Fire rated door standards and testing

Date:Mar 03, 2019

Fire rated doors are tested in accordance with the following standards:

In the late 1990s, the required test method changed from neutral or negative pressure to positive pressure to more accurately simulate the conditions of a fire in the real world. Today, the IBC requires side-hinged or swinging fire doors to be tested with positive pressure, using either UL 10C or NFPA 252.

Fire Endurance

Fire rated doors are subjected to endurance testing where the specimen is exposed to extreme heat of up to 1925 degrees F for the maximum 180 minute rating. If the door remains in the frame with no through openings and limits flames, it is certified with an endurance rating of either 20/45/60/90/180 minutes.

Hose Stream

After the fire endurance test, the test specimen is subjected to the hose stream test, where a fire hose delivers water at 30 psi from 20 feet away. Note that building codes throughout the US typically stipulate that 20 minute doors are exempt from the hose stream test.

Temperature Rise

In certain applications, fire doors are also required to limit the transmission of heat from one side to the other to protect building occupants so they can safely exit the building. Known as temperature rise doors, these doors carry a temperature rise rating in addition to the hourly rating. Temperature rise ratings are either 250 degrees F, 450 degrees F or 650 degrees F, indicating the maximum rise above ambient temperature on the non-fire side measured during the first 30 minutes of a standard fire endurance test. A 250 degree F temperature rise rating is considered to be the most stringent, and would meet the requirements of a specification requiring 450 degrees F or 650 degrees F.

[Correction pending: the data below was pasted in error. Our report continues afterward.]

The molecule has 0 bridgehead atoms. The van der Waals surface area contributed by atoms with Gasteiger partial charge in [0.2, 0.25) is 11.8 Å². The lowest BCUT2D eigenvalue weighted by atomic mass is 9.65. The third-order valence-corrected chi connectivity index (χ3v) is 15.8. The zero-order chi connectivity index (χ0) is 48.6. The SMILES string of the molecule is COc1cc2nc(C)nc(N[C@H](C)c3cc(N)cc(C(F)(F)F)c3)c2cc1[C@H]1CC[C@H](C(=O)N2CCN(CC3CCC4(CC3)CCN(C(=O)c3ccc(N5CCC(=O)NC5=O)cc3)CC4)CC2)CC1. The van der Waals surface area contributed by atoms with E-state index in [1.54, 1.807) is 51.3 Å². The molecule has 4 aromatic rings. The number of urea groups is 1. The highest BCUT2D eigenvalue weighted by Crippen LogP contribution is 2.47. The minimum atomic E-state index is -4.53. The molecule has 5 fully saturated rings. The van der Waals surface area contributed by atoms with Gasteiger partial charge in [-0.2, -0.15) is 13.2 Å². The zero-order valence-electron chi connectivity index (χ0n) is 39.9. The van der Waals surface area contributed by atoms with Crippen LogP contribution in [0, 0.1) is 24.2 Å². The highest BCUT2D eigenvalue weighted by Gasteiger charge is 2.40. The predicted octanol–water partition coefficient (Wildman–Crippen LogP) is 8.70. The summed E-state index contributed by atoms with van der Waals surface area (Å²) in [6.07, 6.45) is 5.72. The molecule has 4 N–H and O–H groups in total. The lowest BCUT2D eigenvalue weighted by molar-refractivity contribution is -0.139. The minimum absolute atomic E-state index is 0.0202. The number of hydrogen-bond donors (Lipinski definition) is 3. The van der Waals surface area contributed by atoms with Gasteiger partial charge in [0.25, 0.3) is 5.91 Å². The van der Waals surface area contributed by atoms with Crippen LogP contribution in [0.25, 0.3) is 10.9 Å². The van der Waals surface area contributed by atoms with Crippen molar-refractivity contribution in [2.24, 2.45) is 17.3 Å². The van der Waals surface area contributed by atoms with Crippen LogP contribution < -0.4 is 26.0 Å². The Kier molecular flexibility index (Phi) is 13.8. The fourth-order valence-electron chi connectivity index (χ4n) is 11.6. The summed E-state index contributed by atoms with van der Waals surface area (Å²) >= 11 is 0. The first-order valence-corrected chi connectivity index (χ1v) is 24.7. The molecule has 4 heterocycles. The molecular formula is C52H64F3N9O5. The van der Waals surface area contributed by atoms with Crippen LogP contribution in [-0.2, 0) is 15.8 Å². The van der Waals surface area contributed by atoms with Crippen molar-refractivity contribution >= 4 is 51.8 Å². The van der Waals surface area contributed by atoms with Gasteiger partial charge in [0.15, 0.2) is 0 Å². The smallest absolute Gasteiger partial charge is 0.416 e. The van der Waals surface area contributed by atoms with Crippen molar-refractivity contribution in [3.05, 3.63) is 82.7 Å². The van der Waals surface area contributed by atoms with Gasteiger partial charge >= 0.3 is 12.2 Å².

Smoke and Draft Control

Some fire rated doors, such as 20 minute doors in fire resistance rated corridors or smoke barriers, may also require testing for smoke infiltration under UL 1784, Standard for Air Leakage Tests of Door Assemblies and Other Opening Protectives.

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